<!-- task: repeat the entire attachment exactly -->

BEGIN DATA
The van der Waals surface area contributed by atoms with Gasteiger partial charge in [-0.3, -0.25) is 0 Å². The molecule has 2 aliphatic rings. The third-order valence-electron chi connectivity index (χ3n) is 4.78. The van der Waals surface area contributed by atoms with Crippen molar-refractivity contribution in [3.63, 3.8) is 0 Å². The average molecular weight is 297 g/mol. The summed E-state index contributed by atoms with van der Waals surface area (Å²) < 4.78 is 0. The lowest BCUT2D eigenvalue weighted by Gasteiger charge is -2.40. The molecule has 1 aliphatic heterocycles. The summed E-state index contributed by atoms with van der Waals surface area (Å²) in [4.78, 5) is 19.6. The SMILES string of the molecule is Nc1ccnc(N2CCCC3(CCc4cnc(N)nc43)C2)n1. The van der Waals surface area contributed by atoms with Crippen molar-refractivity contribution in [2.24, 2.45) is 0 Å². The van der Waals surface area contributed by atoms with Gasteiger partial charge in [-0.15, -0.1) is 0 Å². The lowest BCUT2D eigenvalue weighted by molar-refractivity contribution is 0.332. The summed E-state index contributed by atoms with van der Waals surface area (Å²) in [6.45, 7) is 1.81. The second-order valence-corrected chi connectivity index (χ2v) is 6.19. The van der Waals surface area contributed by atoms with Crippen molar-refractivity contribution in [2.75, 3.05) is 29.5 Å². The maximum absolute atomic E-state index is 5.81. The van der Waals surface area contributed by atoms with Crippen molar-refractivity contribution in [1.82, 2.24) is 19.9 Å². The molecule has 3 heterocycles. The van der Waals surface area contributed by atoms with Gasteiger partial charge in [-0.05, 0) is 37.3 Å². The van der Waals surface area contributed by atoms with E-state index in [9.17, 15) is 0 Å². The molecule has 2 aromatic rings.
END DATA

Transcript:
The van der Waals surface area contributed by atoms with Gasteiger partial charge in [-0.3, -0.25) is 0 Å². The molecule has 2 aliphatic rings. The third-order valence-electron chi connectivity index (χ3n) is 4.78. The van der Waals surface area contributed by atoms with Crippen molar-refractivity contribution in [3.63, 3.8) is 0 Å². The average molecular weight is 297 g/mol. The summed E-state index contributed by atoms with van der Waals surface area (Å²) < 4.78 is 0. The lowest BCUT2D eigenvalue weighted by Gasteiger charge is -2.40. The molecule has 1 aliphatic heterocycles. The summed E-state index contributed by atoms with van der Waals surface area (Å²) in [4.78, 5) is 19.6. The SMILES string of the molecule is Nc1ccnc(N2CCCC3(CCc4cnc(N)nc43)C2)n1. The van der Waals surface area contributed by atoms with Crippen molar-refractivity contribution in [2.24, 2.45) is 0 Å². The van der Waals surface area contributed by atoms with Gasteiger partial charge in [-0.15, -0.1) is 0 Å². The lowest BCUT2D eigenvalue weighted by molar-refractivity contribution is 0.332. The summed E-state index contributed by atoms with van der Waals surface area (Å²) in [6.45, 7) is 1.81. The second-order valence-corrected chi connectivity index (χ2v) is 6.19. The van der Waals surface area contributed by atoms with Crippen molar-refractivity contribution in [2.75, 3.05) is 29.5 Å². The maximum absolute atomic E-state index is 5.81. The van der Waals surface area contributed by atoms with Crippen molar-refractivity contribution in [1.82, 2.24) is 19.9 Å². The molecule has 3 heterocycles. The van der Waals surface area contributed by atoms with Gasteiger partial charge in [-0.05, 0) is 37.3 Å². The van der Waals surface area contributed by atoms with E-state index in [9.17, 15) is 0 Å². The molecule has 2 aromatic rings.